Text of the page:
to a process that considers the different tools and approach of marketing communication versus sales.

  • Unqualified New Lead -> Marketing Qualified Lead (1 to many) -> Sales Qualified Lead (1:1) -> Customer/ No Customer

As we now have two different stages, both stages need to be understood by everyone involved. “This is mine. That is yours.” Expect some haggling. A good approach allows for learning from the diverse perspective/strengths of different teams, and evolves based on those learnings.

Action => Explore how marketing communications can ‘nurture’ prospects.

Action => Identify which leads require the flexibility, reflexivity or nurturing of 1:1 interaction.

Action => Identify the criteria indicates that a lead is ‘ready’, i.e. sufficiently qualified, for sales follow up.

Following Up on Sales Qualified Leads

Some situations have sufficient complexity or variability that marketing communications play small role. Working sales qualified B2B leads often has a number of different stage. As with marketing qualified leads, these stage align to your customer journey.

In an ideal world you’d map the customer journey to your lead process. This suggests you have a very mature understanding of customers and market stability. More typically this is messy. Customers moving back and forth generating new questions, and needing different answers. This is why you have a real sales person involved so they can dynamically response to individual requests for information.

As you follow up 1:1 with these leads a pattern may develop or a checklist materialise. In that case you can reflect same in your Sales Qualified Lead stages.

  • Unqualified New Lead -> Marketing Qualified Lead (1 to many) –> Sales Qualified Lead (1:1) -> Customer/ No Customer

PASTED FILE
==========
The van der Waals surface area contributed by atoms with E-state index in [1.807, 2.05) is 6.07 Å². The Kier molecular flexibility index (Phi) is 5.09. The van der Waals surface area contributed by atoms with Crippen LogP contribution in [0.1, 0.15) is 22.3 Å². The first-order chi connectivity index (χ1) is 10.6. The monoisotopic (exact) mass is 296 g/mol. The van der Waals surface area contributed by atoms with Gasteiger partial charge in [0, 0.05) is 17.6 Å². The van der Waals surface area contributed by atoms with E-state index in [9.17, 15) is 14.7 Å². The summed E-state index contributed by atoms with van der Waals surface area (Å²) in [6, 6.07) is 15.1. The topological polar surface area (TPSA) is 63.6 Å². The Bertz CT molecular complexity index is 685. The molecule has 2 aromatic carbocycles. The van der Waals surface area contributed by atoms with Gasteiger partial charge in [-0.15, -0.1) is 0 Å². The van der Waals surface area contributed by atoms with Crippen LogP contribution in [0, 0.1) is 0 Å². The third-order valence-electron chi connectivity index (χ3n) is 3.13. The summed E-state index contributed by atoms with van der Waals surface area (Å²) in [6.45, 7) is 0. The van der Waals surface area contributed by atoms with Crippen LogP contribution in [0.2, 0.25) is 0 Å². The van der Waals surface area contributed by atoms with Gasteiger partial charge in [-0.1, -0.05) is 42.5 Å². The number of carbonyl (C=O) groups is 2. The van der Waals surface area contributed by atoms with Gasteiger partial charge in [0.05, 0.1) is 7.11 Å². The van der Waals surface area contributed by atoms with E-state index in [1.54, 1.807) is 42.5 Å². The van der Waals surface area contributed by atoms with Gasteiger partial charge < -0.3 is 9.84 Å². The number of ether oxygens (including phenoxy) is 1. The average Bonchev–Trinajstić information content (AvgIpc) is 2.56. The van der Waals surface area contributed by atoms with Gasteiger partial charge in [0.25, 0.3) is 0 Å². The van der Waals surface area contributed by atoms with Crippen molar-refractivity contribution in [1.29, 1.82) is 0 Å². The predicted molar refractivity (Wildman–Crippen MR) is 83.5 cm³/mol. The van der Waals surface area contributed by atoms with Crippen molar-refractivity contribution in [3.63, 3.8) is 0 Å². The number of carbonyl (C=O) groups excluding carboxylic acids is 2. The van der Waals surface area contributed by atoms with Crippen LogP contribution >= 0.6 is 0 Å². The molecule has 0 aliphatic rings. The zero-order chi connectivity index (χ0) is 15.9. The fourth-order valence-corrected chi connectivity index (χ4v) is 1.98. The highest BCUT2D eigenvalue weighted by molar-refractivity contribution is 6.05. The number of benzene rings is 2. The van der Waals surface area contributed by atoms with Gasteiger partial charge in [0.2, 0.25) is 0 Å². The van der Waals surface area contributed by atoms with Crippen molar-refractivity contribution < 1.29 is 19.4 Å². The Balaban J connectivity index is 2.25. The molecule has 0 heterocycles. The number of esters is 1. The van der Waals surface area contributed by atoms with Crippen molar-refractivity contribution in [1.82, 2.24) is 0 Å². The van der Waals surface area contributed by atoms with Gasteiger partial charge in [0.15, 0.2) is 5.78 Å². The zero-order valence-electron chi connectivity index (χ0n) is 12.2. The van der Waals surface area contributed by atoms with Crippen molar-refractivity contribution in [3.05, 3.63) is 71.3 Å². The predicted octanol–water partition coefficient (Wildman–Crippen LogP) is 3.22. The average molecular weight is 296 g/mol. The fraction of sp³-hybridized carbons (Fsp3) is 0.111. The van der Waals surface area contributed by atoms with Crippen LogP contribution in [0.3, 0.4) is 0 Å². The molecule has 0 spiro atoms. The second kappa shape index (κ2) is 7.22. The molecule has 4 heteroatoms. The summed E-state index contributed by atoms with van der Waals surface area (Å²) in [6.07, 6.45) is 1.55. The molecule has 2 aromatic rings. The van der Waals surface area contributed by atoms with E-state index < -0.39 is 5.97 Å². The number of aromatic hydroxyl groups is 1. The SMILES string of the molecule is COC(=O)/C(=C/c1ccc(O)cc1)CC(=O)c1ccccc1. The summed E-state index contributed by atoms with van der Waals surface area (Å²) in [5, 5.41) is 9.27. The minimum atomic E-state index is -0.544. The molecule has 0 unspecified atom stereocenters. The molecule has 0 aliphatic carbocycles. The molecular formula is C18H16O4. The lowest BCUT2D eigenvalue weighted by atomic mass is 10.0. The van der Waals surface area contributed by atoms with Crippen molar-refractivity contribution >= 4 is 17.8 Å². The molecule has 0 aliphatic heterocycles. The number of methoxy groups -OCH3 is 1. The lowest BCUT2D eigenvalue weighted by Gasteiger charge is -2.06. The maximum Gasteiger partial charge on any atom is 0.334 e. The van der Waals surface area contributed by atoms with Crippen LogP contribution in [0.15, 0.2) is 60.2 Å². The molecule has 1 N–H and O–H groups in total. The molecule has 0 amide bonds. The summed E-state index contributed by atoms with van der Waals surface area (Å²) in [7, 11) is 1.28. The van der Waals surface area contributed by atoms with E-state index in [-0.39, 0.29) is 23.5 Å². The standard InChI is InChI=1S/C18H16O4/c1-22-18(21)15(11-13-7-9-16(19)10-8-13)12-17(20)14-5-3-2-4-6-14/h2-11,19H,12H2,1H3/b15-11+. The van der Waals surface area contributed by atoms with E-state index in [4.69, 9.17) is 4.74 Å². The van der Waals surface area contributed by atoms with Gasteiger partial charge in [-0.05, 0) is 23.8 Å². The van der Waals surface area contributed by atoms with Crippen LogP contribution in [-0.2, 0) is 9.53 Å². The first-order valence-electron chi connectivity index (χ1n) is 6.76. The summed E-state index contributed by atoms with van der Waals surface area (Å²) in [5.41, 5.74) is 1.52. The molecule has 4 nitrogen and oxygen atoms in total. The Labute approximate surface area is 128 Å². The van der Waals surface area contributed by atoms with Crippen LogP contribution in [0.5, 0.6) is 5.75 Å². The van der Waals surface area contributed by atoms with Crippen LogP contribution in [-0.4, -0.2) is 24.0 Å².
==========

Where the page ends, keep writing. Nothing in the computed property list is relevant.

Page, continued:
• Sales Qualified Lead Sub-stages: Working -> Connected -> Demo -> Free Trial

No Customer => Win: Loss Analysis

At any stage in the process, it can become clear that the pursuing further will not be fruitful. This means the lead moves out of the active pipeline. Lead stages can help capture why the lead did not come to fruition. There is an opportunity for real insights, meaning opportunities for improvement. The huge benefit here is avoiding time wasting by disqualifying leads that are in fact not opportunities. Maybe there was never a budget. Or your solution is a poor fit for the prospects need.

This ‘Win / Loss Analysis’ can provide amazing insights into what works and does not work. A word of caution, lessons learnt need to be managed constructively. Leading discussions here requires someone with tact and the ability to creating a constructive, open environment. This is not a blame game but a learning opportunity.

About Jane Morgan

With 20+ years high-tech marketing & product development experience from Boston to Billund, Berlin to Bangalore, Jane has managed teams and tech products with millions of installs, and millions of revenue (annually). She's researched and developed market strategy for global markets, and established the blueprint for product management in many new teams. As an intrapreneur turned entrepreneur, she changed vowels in 2014 and founded JEM 9 Marketing Consultancy. Today she works with CEOs & business leaders to assist them in understanding and reaching customers. Speaker on market research, technology marketing and product management.